WINTHROP — For the last couple days, workers wearing protective masks have been at the post office on Main Street, clearing out the charred metal that has been there ever since a fire destroyed the facility earlier this year.

Those workers are preparing to demolish the post office, which was used for seven years before fire tore through it on Feb. 21. Once that job is complete, the U.S. Postal Service has said that it plans to build a new post office in the same location by the fall of 2018.

“It’s good news,” said Scott Allarie, the postmaster in Winthrop, of the fact that the demolition is getting underway.

To make room for the workers, the Postal Service will be closing the facility’s parking lot this weekend and blocking its entrance, Allarie said.

Beginning Monday, the temporary mobile units that have been offering retail mailing services in that parking lot will be moved a short distance away. They’ll continue to operate at 8 Summer St., which used to be the site of a Paris Farmers Union hardware store, Allarie said.

On Friday, an excavator was outside the post office, moving debris into a large dumpster next to the building. Workers were also inside the building, clearing out its blackened remains.

Allarie did not know how long it would take contractors to complete the demolition, and a New England spokesman for the Postal Service, Steve Doherty, didn’t have any new information about the project when reached earlier this week.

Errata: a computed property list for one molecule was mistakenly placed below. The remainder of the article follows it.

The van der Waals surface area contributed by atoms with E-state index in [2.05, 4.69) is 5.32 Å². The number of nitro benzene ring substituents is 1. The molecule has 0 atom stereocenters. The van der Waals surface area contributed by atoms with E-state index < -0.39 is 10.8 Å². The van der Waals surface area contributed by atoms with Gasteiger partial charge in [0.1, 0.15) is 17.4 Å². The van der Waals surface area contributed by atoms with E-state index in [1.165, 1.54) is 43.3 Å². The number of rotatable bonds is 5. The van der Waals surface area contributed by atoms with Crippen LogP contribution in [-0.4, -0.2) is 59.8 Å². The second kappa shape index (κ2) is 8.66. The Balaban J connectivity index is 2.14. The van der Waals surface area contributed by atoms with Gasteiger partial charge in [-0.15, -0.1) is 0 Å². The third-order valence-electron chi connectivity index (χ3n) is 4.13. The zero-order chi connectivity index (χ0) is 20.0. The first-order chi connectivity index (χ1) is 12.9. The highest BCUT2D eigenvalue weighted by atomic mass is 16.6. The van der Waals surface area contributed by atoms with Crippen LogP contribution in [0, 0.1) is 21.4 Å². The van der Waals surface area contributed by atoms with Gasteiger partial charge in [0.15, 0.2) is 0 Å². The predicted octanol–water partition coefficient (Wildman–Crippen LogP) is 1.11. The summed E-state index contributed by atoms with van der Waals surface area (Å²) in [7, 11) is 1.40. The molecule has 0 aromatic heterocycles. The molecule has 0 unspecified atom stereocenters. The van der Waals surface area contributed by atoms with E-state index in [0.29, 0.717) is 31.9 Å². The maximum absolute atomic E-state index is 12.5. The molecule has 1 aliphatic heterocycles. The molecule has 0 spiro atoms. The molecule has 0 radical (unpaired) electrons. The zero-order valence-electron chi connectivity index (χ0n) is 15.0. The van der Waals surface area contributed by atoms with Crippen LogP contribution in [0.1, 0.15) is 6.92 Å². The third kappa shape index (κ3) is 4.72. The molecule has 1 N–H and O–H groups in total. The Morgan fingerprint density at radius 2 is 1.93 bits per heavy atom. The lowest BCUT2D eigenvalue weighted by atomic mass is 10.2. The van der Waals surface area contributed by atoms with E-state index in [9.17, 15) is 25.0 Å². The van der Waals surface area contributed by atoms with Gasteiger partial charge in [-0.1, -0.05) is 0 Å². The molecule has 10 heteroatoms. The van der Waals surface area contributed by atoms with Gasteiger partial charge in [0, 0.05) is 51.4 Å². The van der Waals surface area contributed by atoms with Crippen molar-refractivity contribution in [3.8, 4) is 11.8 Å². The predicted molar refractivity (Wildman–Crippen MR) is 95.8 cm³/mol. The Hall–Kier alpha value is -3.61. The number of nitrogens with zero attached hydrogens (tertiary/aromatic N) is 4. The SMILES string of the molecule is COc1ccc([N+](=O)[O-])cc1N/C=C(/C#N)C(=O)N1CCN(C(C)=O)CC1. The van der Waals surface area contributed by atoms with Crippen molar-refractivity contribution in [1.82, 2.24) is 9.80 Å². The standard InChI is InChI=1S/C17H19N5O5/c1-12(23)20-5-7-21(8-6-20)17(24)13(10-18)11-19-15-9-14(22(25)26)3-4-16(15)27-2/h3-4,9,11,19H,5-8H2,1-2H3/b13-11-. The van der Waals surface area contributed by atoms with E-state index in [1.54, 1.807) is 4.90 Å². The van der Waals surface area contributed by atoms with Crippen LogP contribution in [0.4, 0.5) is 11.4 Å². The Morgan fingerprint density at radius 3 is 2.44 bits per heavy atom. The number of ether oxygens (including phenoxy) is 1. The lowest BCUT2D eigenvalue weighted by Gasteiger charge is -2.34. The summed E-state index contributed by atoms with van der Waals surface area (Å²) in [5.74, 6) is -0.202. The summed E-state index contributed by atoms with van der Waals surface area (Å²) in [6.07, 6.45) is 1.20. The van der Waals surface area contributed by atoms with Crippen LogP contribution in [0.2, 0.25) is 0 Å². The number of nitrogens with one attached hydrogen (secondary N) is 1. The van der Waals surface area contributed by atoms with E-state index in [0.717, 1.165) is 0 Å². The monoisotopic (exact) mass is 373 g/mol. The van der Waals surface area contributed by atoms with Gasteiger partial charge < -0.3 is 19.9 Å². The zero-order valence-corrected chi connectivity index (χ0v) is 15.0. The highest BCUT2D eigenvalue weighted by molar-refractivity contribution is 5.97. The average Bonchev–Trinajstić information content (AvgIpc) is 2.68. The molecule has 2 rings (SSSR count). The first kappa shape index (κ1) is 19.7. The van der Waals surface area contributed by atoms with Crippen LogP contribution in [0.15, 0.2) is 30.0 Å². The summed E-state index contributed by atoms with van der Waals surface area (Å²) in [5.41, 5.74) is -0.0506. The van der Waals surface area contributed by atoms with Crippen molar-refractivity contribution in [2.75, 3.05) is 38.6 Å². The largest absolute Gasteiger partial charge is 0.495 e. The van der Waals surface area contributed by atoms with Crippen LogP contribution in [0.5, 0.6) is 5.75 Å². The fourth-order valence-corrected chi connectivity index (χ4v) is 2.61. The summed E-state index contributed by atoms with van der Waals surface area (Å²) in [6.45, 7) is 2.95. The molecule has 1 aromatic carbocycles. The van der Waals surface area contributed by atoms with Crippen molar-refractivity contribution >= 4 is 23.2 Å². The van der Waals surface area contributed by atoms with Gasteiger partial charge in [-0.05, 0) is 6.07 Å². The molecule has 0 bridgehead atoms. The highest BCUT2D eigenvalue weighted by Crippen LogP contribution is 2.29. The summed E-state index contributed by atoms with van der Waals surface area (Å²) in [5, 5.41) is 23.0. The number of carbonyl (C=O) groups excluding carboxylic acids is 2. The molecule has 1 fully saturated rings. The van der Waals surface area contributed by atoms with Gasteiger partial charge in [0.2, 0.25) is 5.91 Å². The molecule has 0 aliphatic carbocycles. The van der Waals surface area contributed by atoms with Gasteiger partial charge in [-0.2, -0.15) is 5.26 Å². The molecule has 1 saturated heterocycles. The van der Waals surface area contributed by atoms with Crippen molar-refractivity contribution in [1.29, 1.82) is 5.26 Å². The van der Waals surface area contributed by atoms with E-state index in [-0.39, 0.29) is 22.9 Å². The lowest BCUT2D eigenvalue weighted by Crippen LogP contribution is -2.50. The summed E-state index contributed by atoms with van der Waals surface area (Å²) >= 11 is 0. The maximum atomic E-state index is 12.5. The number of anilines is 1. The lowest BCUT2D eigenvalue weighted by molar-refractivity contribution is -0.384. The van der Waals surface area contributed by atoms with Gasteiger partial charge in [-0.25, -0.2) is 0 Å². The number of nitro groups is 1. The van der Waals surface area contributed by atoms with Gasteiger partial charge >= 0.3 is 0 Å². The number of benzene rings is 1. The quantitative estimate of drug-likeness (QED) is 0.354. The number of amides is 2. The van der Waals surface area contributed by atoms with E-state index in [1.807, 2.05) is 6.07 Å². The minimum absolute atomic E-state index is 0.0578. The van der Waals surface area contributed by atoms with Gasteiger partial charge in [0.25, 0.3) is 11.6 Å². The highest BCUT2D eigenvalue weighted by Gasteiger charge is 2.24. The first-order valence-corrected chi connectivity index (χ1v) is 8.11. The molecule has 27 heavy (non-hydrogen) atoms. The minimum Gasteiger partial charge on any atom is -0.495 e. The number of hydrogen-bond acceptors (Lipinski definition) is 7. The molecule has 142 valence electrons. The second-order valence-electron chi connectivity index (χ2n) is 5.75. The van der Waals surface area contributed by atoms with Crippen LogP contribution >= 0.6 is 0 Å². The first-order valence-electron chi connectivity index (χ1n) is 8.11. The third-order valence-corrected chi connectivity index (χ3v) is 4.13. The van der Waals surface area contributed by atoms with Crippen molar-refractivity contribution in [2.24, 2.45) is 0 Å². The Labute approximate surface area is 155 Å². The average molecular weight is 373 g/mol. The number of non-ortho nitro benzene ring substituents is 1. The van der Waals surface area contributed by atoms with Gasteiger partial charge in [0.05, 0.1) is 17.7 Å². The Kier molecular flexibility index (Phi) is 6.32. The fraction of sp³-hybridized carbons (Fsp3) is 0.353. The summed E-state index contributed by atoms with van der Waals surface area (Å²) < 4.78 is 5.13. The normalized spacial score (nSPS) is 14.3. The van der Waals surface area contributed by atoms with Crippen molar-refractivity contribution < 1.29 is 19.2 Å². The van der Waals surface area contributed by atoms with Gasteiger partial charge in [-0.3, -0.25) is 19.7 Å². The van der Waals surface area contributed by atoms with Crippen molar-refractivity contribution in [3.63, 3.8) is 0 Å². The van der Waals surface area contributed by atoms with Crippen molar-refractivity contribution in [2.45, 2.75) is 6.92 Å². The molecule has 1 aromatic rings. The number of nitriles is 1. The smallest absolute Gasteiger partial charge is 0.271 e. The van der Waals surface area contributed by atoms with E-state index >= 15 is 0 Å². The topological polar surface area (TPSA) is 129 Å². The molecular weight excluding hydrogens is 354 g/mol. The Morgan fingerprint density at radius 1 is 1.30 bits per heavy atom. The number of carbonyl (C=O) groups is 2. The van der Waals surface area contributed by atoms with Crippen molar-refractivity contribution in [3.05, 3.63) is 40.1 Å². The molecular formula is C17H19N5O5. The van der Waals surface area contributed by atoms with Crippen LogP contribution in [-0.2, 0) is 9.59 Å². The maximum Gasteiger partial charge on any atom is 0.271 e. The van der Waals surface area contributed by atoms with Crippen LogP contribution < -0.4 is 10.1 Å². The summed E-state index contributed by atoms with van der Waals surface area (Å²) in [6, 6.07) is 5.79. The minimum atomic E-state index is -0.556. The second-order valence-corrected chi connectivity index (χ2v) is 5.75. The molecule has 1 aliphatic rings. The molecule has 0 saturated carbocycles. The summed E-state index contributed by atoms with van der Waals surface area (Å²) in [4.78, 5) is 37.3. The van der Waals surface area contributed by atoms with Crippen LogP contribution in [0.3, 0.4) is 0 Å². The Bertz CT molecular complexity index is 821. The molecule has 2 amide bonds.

Over the summer, residents and businesspeople expressed frustration that the Postal Service had not begun the demolition, even though six months had passed since the fire.

“It looks like a war zone,” Barbara Walsh, executive director of the Winthrop Lakes Region Chamber of Commerce, said at the time.

“It’s kind of an eyesore, and it’s a hazard area,” said Jeff Hinds, the owner of Sully’s Restaurant and Tavern, which is next door to the post office. “My feeling is, if it was my building, I would have been forced to tear it down a couple weeks after it burned.”

In August, Doherty announced that the facility would be re-built by the fall of 2018, but he couldn’t offer a concrete date when the old structure would be torn down — though he did arrange for landscapers to clean up the weeds that had grown outside it.

“Once they complete the design phase and award the contract, (demolition) would be step 1,” Doherty said at the time. “Whether it will look like the old one, I don’t know. They’re planning on using the existing foundation, apparently. Whoever is going to be doing the rebuild, my assumption is doing the remainder of the demolition.”

The fire was first reported early on the morning of Feb. 21, when postal workers noticed smoke coming out of a ceiling tile. Flames soon swept through the facility, gutting its interior and causing a section of its metal roof to collapse.

Over the next week, federal investigators determined that the fire was an accident caused by an electrical or mechanical malfunction, though they couldn’t pinpoint which, and inspectors from the postal service worked to recover burned mail from the site.

Charles Eichacker — 621-5642

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Twitter: @ceichacker